Investigators examine port congestion during California oil spill

With the ports of Los Angeles and Long Beach facing an unprecedented blockage, investigators are trying to determine the role of congested shipping lanes in the massive oil spill that has plagued the Orange County coast since the start of the year. month.

Investigators are investigating possible issues with the way ships anchor or drift offshore in long lines caused by skyrocketing consumer demand and disrupted supply chains during the pandemic.

Authorities believe a ship anchored off Huntington Beach struck an underwater pipe, possibly months before oil began to spill into the ocean. It is not known how a ship came to anchor on a pipeline when the placement of ships is believed to be carefully orchestrated to avoid such incidents.

But offshore traffic jams have forced ships to wait far beyond their usual zones, casting huge anchors near oil platforms and underwater oil pipeline infrastructure.

The Coast Guard and the National Transportation Safety Board are focusing on a time early this year when high winds may have moved large ships on the pipeline. They are examining which vessels were nearby on January 24 and 25 and are collecting data on every vessel circulating near the pipeline since last October.

In the coming weeks, investigators expect to board several foreign vessels to see if they have been anchored near the pipeline over the past year.

Coast Guard investigators examined several ships that were in the area in the days leading up to the leak and concluded that none of them were likely to be responsible for the damage to the pipeline, which was last inspected. in October 2020.

However, US Coast Guard captain Jason Neubauer said no vessel had been completely ruled out. Investigators focus primarily on shipping traffic at the Port of Long Beach but are also looking at Los Angeles.

A first collision with a ship may have displaced the pipeline without breaking it. Another collision, or perhaps a geological event, could have either “made the fracture worse or caused it all,” Neubauer said.

The ports of Los Angeles and Long Beach are among the busiest in the country.

On September 19, a record 73 container ships and 97 ships of all types were anchored awaiting entry into ports – some in a “drift zone” used for overflow traffic.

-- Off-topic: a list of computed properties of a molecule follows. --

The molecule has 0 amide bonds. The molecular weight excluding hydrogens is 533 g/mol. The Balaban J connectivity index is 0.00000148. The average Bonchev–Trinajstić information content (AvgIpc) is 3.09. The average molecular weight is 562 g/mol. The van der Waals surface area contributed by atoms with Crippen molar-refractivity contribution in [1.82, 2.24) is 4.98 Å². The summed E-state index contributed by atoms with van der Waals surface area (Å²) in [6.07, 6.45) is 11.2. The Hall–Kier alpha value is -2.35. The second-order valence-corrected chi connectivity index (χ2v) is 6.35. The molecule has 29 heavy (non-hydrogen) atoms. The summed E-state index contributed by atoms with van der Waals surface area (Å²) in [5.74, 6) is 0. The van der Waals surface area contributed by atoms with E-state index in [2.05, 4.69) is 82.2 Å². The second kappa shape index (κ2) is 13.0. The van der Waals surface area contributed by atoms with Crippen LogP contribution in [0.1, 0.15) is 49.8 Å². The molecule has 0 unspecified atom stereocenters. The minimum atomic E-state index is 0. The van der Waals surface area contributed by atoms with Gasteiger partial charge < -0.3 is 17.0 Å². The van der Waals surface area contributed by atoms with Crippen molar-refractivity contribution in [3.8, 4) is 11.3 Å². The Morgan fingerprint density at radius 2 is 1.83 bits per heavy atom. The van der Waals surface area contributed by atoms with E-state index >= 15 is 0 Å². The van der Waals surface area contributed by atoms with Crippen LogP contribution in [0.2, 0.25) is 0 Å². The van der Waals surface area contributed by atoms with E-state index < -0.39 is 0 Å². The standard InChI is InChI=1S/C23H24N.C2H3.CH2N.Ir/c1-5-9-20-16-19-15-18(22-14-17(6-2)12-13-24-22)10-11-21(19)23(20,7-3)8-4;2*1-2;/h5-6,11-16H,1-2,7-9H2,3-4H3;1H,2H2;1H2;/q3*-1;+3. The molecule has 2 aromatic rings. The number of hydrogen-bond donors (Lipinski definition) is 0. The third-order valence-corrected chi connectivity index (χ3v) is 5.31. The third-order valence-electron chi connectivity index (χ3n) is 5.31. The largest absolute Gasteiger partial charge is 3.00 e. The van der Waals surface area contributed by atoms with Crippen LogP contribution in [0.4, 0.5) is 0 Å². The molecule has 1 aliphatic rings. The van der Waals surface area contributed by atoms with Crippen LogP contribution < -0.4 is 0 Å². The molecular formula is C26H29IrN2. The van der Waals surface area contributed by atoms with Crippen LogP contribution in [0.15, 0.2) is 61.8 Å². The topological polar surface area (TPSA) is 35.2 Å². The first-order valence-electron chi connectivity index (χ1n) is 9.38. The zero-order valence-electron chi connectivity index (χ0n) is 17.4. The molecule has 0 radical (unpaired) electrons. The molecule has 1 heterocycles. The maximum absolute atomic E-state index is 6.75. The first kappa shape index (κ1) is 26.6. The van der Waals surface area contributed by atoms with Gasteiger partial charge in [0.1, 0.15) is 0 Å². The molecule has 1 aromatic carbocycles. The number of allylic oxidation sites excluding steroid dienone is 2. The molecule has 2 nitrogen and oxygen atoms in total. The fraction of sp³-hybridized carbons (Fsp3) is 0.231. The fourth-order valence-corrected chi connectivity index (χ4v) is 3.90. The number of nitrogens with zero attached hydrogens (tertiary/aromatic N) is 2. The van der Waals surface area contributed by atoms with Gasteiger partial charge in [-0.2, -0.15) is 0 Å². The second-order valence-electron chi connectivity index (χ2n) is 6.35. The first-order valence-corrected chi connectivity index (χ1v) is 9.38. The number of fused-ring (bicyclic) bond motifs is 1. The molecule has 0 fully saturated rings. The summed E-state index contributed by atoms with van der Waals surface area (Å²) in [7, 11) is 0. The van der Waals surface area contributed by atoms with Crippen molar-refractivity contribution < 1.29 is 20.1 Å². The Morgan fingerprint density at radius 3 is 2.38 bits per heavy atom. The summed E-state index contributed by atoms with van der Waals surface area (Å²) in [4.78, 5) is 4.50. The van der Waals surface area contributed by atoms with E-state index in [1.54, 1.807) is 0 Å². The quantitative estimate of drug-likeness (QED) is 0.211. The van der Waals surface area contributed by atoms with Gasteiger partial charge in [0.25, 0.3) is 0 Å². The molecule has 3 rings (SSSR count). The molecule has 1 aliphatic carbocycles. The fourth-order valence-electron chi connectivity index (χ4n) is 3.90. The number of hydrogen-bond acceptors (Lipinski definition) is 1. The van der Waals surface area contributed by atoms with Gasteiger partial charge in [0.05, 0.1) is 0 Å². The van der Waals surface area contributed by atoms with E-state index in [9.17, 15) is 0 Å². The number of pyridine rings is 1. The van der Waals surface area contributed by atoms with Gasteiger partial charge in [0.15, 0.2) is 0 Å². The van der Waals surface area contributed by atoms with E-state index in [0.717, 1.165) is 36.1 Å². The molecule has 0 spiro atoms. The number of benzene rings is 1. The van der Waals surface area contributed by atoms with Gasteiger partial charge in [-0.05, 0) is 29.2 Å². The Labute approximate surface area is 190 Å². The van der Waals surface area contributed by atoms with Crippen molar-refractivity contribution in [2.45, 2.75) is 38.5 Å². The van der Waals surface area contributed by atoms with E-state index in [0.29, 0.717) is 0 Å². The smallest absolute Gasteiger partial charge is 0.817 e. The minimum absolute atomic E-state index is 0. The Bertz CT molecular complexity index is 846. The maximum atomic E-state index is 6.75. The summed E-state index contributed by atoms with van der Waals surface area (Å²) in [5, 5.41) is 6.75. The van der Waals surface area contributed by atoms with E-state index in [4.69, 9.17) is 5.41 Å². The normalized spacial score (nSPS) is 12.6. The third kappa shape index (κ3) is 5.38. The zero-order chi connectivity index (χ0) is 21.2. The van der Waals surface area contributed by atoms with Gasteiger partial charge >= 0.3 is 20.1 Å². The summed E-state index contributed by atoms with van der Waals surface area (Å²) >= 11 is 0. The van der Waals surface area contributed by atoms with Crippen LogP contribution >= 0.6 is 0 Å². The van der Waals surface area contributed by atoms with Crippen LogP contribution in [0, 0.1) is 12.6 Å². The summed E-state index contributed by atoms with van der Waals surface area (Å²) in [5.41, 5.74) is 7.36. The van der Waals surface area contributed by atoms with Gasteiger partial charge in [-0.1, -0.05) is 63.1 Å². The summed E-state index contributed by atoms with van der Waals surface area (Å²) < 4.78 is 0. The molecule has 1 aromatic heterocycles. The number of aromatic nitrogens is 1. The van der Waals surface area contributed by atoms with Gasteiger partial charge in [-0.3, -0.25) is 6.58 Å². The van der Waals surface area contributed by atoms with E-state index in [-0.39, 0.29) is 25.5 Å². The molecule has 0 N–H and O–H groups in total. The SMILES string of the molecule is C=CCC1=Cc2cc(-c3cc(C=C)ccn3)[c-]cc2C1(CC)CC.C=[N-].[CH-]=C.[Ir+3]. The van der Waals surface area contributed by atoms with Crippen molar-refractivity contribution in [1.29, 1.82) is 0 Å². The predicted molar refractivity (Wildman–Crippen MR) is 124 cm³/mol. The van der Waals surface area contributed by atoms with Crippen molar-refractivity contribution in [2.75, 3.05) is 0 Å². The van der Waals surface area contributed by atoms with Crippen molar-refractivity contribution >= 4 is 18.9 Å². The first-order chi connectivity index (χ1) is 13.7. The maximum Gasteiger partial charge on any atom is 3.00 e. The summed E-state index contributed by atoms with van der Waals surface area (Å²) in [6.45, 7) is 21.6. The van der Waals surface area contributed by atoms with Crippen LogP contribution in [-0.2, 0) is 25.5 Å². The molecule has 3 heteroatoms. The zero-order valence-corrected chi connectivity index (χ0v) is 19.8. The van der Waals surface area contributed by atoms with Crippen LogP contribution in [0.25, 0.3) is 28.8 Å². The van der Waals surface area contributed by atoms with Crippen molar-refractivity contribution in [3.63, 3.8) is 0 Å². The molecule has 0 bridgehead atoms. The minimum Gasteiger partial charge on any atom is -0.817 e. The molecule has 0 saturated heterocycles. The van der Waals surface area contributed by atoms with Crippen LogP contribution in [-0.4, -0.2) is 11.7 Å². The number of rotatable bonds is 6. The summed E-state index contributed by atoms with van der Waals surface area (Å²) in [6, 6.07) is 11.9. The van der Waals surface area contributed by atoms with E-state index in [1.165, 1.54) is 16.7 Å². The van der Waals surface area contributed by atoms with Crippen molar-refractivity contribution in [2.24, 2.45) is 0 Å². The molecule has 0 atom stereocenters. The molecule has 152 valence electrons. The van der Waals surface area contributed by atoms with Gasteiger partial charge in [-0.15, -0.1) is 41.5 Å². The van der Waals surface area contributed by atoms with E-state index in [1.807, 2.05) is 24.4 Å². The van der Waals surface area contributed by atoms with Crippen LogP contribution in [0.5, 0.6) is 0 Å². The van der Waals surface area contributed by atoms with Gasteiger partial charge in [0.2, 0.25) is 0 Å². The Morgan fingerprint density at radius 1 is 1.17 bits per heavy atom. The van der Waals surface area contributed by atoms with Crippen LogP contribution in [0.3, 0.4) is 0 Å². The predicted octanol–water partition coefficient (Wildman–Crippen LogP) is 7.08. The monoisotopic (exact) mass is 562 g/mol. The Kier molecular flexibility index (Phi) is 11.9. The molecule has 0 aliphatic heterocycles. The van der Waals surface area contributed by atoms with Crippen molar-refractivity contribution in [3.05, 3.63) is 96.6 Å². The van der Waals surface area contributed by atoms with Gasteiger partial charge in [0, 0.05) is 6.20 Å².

Until 2020, it was common for a single container ship to be anchored offshore.

As of Tuesday morning, the traffic jam had dropped to 30 container ships bound for the Port of Los Angeles and 28 bound for the Port of Long Beach.

As buyers and retailers gear up for the holidays, pressure on ports is expected to intensify.

Shortages of everything from bikes to electronics, not to mention the hot toys of the season, are expected.

Representative Michelle Steel (R-Seal Beach) on Tuesday introduced legislation to ban idling or anchoring cargo ships 24 nautical miles or less off the Orange County coast.

She called the idling ships an “environmental and public health crisis”.

In addition to the Coast Guard and the NTSB, the California Attorney General and the Orange County District Attorney’s Office have opened investigations into the spill. The investigations could lead to criminal charges and civil penalties and will likely be used in several class actions against Amplify Energy, the owner of the pipeline, according to legal experts.

Neubauer said a large ship struggling with difficult conditions may not have known its anchor had cut a pipeline.

In a 2018 Great Lakes incident, a barge anchor crossed three submarine cables and two pipelines, resulting in an 800-gallon oil spill. The crew were not immediately aware of the accident.

In Orange County, a 13-inch tear in the pipeline spilled a low of about 24,696 gallons and a high of 131,000 gallons of oil into the ocean, resulting in a slick that has devastated the coast for over a week.

Oil began pouring into Huntington Beach on October 3. Tarballs washed up as far south as San Diego County, fouling beaches, killing wildlife and causing massive clean-up.

Investigators plan to remove the cracked section of the pipeline and take it to a lab so that NTSB metallurgy experts can determine when it was damaged and when it started to leak.

Times editor Thomas Curwen contributed to this report.





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